«Well, it was this way,» returned Mr. Enfield: «I was coming home from some place at the end of the world, about three o’clock of a black winter morning, and my way lay through a part of town where there was literally nothing to be seen but lamps. Street after street, and all the folks asleep—street after street, all lighted up as if for a procession and all as empty as a church—till at last I got into that state of mind when a man listens and listens and begins to long for the sight of a policeman. All at once, I saw two figures: one a little man who was stumping along eastward at a good walk, and the other a girl of maybe eight or ten who was running as hard as she was able down a cross street. Well, sir, the two ran into one another naturally enough at the corner; and then came the horrible part of the thing; for the man trampled calmly over the child’s body and left her screaming on the ground. It sounds nothing to hear, but it was hellish to see. It wasn’t like a man; it was like some damned Juggernaut. I gave a view-halloa, took to my heels, collared my gentleman, and brought him back to where there was already quite a group about the screaming child. He was perfectly cool and made no resistance, but gave me one look, so ugly that it brought out the sweat on me like running. The people who had turned out were the girl’s own family; and pretty soon, the doctor, for whom she had been sent, put in his appearance. Well, the child was not much the worse, more frightened, according to the Sawbones; and there you might have supposed would be an end to it. But there was one curious circumstance. I had taken a loathing to my gentleman at first sight. So had the child’s family, which was only natural. But the doctor’s case was what struck me. He was the usual cut-and-dry apothecary, of no particular age and colour, with a strong Edinburgh accent, and about as emotional as a bagpipe. Well, sir, he was like the rest of us; every time he looked at my prisoner, I saw that Sawbones turn sick and white with the desire to kill him. I knew what was in his mind, just as he knew what was in mine; and killing being out of the question, we did the next best. We told the man we could and would make such a scandal out of this, as should make his name stink from one end of London to the other. If he had any friends or any credit, we undertook that he should lose them. And all the time, as we were pitching it in red hot, we were keeping the women off him as best we could, for they were as wild as harpies. I never saw a circle of such hateful faces; and there was the man in the middle, with a kind of black, sneering coolness—frightened too, I could see that—but carrying it off, sir, really like Satan. ‘If you choose to make capital out of this accident,’ said he, ‘I am naturally helpless. No gentleman but wishes to avoid a scene,’ says he. ‘Name your figure.’ Well, we screwed him up to a hundred pounds for the child’s family; he would have clearly liked to stick out; but there was something about the lot of us that meant mischief, and at last he struck. The next thing was to get the money; and where do you think he carried us but to that place with the door?— whipped out a key, went in, and presently came back with the matter of ten pounds in gold and a cheque for the balance on Coutts’s, drawn payable to bearer and signed with a name that I can’t mention, though it’s one of the points of my story, but it was a name at least very well known and often printed. The figure was stiff; but the signature was good for more than that, if it was only genuine. I took the liberty of pointing out to my gentleman that the whole business looked apocryphal, and that a man does not, in real life, walk into a cellar door at four in the morning and come out of it with another man’s cheque for close upon a hundred pounds. But he was quite easy and sneering. ‘Set your mind at rest,’ says he, ‘I will stay with you till the banks open and cash the cheque myself.’ So we all set off, the doctor, and the child’s father, and our friend and myself, and passed the rest of the night in my chambers; and next day, when we had breakfasted, went in a body to the bank. I gave in the check myself, and said I had every reason to believe it was a forgery. Not a bit of it. The cheque was genuine.»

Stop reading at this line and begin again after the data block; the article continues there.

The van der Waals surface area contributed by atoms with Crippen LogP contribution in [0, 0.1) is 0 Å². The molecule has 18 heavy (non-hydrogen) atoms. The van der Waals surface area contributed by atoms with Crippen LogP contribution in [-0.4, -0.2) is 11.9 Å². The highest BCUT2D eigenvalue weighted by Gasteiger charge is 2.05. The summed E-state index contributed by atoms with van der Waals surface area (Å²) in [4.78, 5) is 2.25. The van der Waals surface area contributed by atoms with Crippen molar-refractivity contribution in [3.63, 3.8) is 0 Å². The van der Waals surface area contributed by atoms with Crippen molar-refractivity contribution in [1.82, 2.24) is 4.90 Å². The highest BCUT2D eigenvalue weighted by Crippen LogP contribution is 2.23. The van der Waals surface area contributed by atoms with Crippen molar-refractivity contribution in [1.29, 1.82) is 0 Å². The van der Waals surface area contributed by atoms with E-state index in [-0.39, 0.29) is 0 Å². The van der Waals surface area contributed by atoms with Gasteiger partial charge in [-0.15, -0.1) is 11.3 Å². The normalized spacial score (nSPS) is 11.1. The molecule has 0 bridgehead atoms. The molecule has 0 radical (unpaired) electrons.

«Tut-tut,» said Mr. Utterson.

«I see you feel as I do,» said Mr. Enfield. «Yes, it’s a bad story. For my man was a fellow that nobody could have to do with, a really damnable man; and the person that drew the cheque is the very pink of the proprieties, celebrated too, and (what makes it worse) one of your fellows who do what they call good. Black-mail, I suppose; an honest man paying through the nose for some of the capers of his youth. Black-Mail House is what I call that place with the door, in consequence. Though even that, you know, is far from explaining all,» he added, and with the words fell into a vein of musing.

From this he was recalled by Mr. Utterson asking rather suddenly:
«And you don’t know if the drawer of the cheque lives there?»

«A likely place, isn’t it?» returned Mr. Enfield. «But I happen to have noticed his address; he lives in some square or other.»

«And you never asked about the—place with the door?» said Mr.

«No, sir: I had a delicacy,» was the reply. «I feel very strongly about putting questions; it partakes too much of the style of the day of judgment. You start a question, and it’s like starting a stone. You sit quietly on the top of a hill; and away the stone goes, starting others; and presently some bland old bird (the last you would have thought of) is knocked on the head in his own back-garden and the family have to change their name. No, sir, I make it a rule of mine: the more it looks like Queer Street, the less I ask.»

«A very good rule, too,» said the lawyer.

«But I have studied the place for myself,» continued Mr. Enfield. «It seems scarcely a house. There is no other door, and nobody goes in or out of that one but, once in a great while, the gentleman of my adventure. There are three windows looking on the court on the first floor; none below; the windows are always shut but they’re clean. And then there is a chimney which is generally smoking; so somebody must live there. And yet it’s not so sure; for the buildings are so packed together about that court, that it’s hard to say where one ends and another begins.»